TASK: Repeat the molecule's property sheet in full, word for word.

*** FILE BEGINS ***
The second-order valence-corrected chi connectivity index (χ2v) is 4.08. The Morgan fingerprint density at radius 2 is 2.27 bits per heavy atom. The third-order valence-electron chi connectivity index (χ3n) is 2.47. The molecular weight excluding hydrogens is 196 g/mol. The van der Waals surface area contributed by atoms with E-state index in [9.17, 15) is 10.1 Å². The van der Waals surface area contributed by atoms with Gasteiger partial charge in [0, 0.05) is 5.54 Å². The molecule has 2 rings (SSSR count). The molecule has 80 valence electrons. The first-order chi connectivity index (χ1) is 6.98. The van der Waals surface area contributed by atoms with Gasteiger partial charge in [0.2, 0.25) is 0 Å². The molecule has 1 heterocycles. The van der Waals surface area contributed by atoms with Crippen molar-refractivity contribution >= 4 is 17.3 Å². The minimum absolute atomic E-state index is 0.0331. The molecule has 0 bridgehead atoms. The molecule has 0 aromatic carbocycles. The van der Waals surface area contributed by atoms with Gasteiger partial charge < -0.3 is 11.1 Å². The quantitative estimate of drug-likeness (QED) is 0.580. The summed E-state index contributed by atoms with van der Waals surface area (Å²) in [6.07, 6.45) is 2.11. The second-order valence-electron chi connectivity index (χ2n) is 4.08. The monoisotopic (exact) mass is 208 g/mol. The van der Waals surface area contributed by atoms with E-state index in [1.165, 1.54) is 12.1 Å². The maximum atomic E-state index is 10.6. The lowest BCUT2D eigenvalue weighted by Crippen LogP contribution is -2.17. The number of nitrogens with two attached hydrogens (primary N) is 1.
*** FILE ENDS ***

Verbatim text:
The second-order valence-corrected chi connectivity index (χ2v) is 4.08. The Morgan fingerprint density at radius 2 is 2.27 bits per heavy atom. The third-order valence-electron chi connectivity index (χ3n) is 2.47. The molecular weight excluding hydrogens is 196 g/mol. The van der Waals surface area contributed by atoms with E-state index in [9.17, 15) is 10.1 Å². The van der Waals surface area contributed by atoms with Gasteiger partial charge in [0, 0.05) is 5.54 Å². The molecule has 2 rings (SSSR count). The molecule has 80 valence electrons. The first-order chi connectivity index (χ1) is 6.98. The van der Waals surface area contributed by atoms with Gasteiger partial charge in [0.2, 0.25) is 0 Å². The molecule has 1 heterocycles. The van der Waals surface area contributed by atoms with Crippen molar-refractivity contribution >= 4 is 17.3 Å². The minimum absolute atomic E-state index is 0.0331. The molecule has 0 bridgehead atoms. The molecule has 0 aromatic carbocycles. The van der Waals surface area contributed by atoms with Gasteiger partial charge < -0.3 is 11.1 Å². The quantitative estimate of drug-likeness (QED) is 0.580. The summed E-state index contributed by atoms with van der Waals surface area (Å²) in [6.07, 6.45) is 2.11. The second-order valence-electron chi connectivity index (χ2n) is 4.08. The monoisotopic (exact) mass is 208 g/mol. The van der Waals surface area contributed by atoms with E-state index in [1.165, 1.54) is 12.1 Å². The maximum atomic E-state index is 10.6. The lowest BCUT2D eigenvalue weighted by Crippen LogP contribution is -2.17. The number of nitrogens with two attached hydrogens (primary N) is 1.